The Headline News and Key Facts of 1969
On the National Scene
The growing movement against the Vietnam War is symbolized by Moratorium Day, as thousands across the country turn out to protest U. S. policy. The My Lai massacre by U.S. soldiers of over 100 Vietnamese civilians is made public.
In June President Nixon announces his "Vietnamization" designed to help the Vietnamese deal with their own problems, and extricate the U.S. from southeast Asia.
"I will say confidently that looking ahead just three years the war will be over." - President Nixon.
President Nixon selects Warren Burger to replace the retiring Earl Warren as Chief Justice of the Supreme Court.
Women's equality becomes a major political issue.
The trial of the Chicago Seven for 1968 protests at the Deomocratic convention becomes a symbol of radical movement.
Senator Ted Kennedy drives his car off a bridge on Chappaquiddick Island off Martha's Vineyard, killing his young passenger, Mary Jo Kopechne. This major story was partially drowned out (sorry) by the moon landing that took place just days later. A week after the accident, Kennedy received a suspended sentence, and that was the end of it. But many Americans would never look at Kennedy the same way .
The U.S. wins the space race convincingly by landing a man on the moon. Neil Armstrong, Edwin Aldrin, and Michael Collins fly on board Apollo 11. "Houston... Tranquility Base, here; the Eagle has landed." Event of the century? Possibly; we all thought so at the time. We met the late president's challenge and conquered outer space. This gave Americans confidence that we could beat the Russians in anything... if put to the test.
Sirahan Sirahan convicted in the murder of Robert Kennedy.
Dwight D. Eisenhower dies.
Penthouse begins publication... in plenty of time for the boomers.
Thousands of party-goers sludge through the mud to experience four days of rock n' roll at a place called Woodstock. Heavy press coverage makes the event seem larger than it was and shows the passing of baby boomers from young children to adult children.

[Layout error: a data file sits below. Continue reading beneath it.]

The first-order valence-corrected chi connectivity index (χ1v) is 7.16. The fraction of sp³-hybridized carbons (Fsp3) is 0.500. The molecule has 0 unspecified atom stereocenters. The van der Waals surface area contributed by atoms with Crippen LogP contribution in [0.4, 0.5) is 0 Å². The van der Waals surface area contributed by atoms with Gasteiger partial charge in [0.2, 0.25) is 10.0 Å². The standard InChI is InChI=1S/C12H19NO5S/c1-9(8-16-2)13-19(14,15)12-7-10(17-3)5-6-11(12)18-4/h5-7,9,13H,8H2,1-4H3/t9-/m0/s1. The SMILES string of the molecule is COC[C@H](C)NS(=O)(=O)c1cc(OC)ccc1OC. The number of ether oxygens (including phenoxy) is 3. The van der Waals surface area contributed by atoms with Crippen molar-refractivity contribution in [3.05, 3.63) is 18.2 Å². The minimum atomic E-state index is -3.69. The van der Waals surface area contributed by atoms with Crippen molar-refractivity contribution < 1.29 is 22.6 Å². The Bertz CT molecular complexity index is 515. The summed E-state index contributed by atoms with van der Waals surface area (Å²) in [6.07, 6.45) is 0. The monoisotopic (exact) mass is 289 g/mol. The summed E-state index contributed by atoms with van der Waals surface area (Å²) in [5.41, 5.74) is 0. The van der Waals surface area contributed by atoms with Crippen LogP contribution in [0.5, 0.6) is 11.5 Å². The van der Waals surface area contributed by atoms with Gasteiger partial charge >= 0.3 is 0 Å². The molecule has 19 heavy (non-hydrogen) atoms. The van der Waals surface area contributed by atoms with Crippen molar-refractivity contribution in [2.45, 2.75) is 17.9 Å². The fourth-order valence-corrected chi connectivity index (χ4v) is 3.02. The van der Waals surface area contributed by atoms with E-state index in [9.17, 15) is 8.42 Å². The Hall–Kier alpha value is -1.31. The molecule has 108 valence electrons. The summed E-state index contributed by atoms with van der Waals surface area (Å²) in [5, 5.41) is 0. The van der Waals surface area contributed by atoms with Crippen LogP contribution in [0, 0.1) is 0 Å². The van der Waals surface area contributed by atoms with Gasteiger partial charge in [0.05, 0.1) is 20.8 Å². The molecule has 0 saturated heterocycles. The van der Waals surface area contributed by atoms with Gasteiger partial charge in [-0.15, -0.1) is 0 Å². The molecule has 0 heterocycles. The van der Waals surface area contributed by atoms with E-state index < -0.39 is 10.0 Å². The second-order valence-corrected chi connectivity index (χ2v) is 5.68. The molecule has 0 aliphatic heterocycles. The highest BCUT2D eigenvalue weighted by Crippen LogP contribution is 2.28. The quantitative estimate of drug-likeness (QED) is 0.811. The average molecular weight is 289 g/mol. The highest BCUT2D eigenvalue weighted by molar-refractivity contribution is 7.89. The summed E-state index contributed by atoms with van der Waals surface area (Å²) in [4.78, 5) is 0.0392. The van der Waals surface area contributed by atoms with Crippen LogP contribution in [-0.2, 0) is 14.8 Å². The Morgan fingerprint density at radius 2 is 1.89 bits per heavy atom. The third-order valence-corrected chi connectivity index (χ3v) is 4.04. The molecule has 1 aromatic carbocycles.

Charles Manson and other members of his cult murder actress Sharon Tate and six others in a horrible event that was referred to as "Helter Skelter."
The ACLU (American Civil Liberties Union) claims that marijuana is harmless to both the user and society in general.
President Nixon bans the production of chemical weapons.
As the first of the boomers reach their 20's, the cost of medical care begins to rise sharply.
First commerical 747 goes into service.
Concord makes the first trans-US flight Seattle to New York.
On January 29th, The Beatles perform in public for the final time as a group in an impromptu rooftop jam session in England. They record their final sides together in August of that year.
Hard-rock fully emerges from the experimentation's of the past few years as Led Zeppelin releases their first two albums.
The Who release "Tommy", the first widely successful "rock-opera".
Diana Ross leaves the Supremes, who were the most successful female and black group in history, for a solo career.
FM radio's incursions continue with each new station playing only one or two "formats" which has the unfortunate result of splitting music on stylistic and often racial grounds rather than the previously all-inclusive policy of AM radio.
Elvis Presley scores his 18th, and final, #1 Pop Hit of his career. He'd score 36 different #1 hits on all American charts combined, a record for rock performers.
The Doors lead singer Jim Morrison is arrested for indecent exposure during a concert in Miami.
"Kick Out The Jams" by The MC5 introduces the prototype for punk rock.
The Isley Brothers, who's ten year career to date has resulted in only three large hits, start their own label, T-Neck, and score a major smash with the single "It's Your Thing", their first funk record as that style replaces soul music as the predominant force on the R&B Charts.
Two highly publicized rock concerts mark the end of the decade as first the music festival Woodstock in upstate New York marks the spiritual conclusion to the sixties and then in December, a concert at the Altamont Speedway in California headlined by the Rolling Stones turns disastrous as a man is killed by the Hell's Angels hired for security for the event.
Wynonie Harris, who in 1948 may have been the first true rock singer, dies at the age of 53.
Defying all conventional wisdom, the New York Mets win their first World Series led by pitcher Tom Seaver.
Meanwhile, the New York Jets win the Super Bowl beating the Baltimore Colts and defying all logic... except that of Joe Namath.
Movies and Television
Easy Rider (starring Peter Fonda) is the forerunner of a new wave of youth-oriented movies. The Academy award for Best Picture goes to Midnight Cowboy starring Jon Voigt and Dustin Hoffman. John Wayne wins for Best Actor in True Grit. Paul Newman and Robert Redford star in "Butch Cassidy and the Sundance Kid.
The most popular series on TV include Rowan & Martin's Laugh-In, Gunsmoke, and Bonanza. The Smothers Brothers Comedy Hour is cancelled due to a political controversy. Dick Cavett begins his late night talk show to compete with Johnny Carson. Room 222 is the seaon's most honored new series.
In time for perhaps the very last of the boomers, Sesame Street debuts on television
In November 250,000 protestors (mostly students) march against the war in Washington, D.C. It is only fitting that the decade ends with just as much excitement and turmoil as it began.
On December 1st the Selective Service conducts the first draft lottery since 1942, affecting 800,000 males born between 1944 and 1950.
Click Here for Billboard's Top Ten hits of the day in 1969.